It’s taken me 20 years to appreciate this but I’ve now started a journey to financial independence and this blog is describing that journey. I use a mix of dividend income stocks and low-cost index funds to generate passive income that’s increasing over time.

No thought required?

When I started my first permanent job after graduating I thought about retirement for at least three whole seconds; those three seconds were to agree to pay the standard company Pension Scheme when I filled out the employment paperwork in the Human Resources department. Retirement planning … sorted! It was a similar story for my first 401(k) election in the US.

Now anything is better than nothing when it comes to retirement contributions. But in simply checking the box, you’re relying on perhaps outdated calculations of future retirement expenses. It’s likely that the standard 6% salary contribution will be be enough for financial independence later in life.

At this point in your life, every spare bit of change you can save towards your future will have so much more time to grow. Creating a budget and tracking your expenses allows you to identify how much you can spare and creating a simple process for saving ensures that you will save.

How to save by keeping it simple

The best way to force regular savings is a system where you don’t have to do anything. Regular / automatic deductions from your paycheck where you don’t see the money saved and can’t spend it are the preferred approach.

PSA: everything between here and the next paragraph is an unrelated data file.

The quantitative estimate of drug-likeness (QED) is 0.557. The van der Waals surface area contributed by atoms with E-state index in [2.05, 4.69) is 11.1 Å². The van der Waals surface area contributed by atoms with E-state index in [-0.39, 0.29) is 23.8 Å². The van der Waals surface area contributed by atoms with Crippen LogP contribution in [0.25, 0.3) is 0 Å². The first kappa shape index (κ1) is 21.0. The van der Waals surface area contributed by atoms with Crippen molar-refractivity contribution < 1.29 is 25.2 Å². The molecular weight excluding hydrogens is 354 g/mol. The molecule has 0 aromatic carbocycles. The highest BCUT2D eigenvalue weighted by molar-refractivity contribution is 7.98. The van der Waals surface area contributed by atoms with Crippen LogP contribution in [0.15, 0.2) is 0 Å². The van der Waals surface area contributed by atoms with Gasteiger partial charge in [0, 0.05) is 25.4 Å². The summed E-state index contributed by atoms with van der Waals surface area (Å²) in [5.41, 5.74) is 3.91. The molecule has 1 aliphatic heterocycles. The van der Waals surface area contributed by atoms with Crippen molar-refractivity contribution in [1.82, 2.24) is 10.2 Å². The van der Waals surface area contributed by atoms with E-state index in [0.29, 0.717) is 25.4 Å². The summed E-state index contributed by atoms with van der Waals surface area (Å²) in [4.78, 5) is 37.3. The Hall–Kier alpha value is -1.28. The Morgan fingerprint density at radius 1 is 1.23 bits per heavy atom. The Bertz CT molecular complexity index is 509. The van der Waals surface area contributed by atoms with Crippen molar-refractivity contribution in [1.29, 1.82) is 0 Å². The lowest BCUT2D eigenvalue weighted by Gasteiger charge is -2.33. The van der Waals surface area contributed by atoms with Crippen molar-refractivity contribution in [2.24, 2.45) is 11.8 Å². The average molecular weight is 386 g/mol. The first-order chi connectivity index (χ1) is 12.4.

Most retirement accounts provide for automatic payment plans. The standard advice for people starting towards financial independence is to max out any 401(k) contributions to get any employee matching, then max out Roth IRA contributions. Any additional money ear-marked for retirement after those deductions can either go into your 401(k) or else be held in a taxable account if you want more flexibility at the cost of higher taxes.

How to invest and what to invest in are entire subjects all to themselves. But in general, especially if just starting out, keep it simple with one or two low-cost and diversified index funds or ETFs.

How much money do I need to save?

I would have found it impossible to determine how much money I might need for financial independence when I was twenty. So I didn’t bother.

But now I realize that it’s quite simple and that you constantly build up your answer as you live. It requires you to maintain a budget and track your income against your expenses. The budget allows you to categorize your expenses and know how much you spend and what you spend it on. This is a continual process; your budget will change due to different circumstances and that’s fine.

Tracking your expenses allows you to see the impact of lifestyle choices on your current retirement plans. Doubling your living expenses for example, implies you’ll need more retirement savings if you wish to maintain the same lifestyle in retirement.

Budgeting is outside the scope of this article but there are many tools / websites to help you along such as Quicken, Mint and Personal Capital.

Estimating your expected living expenses

Once you’ve worked out your current expenses and how you’re spending money, you can estimate your expected living expenses in retirement as a function of current living expenses (e.g. 60% of them), or with a more detailed estimate (“I’ll own a house by then so no mortgage / rent but higher medical costs”).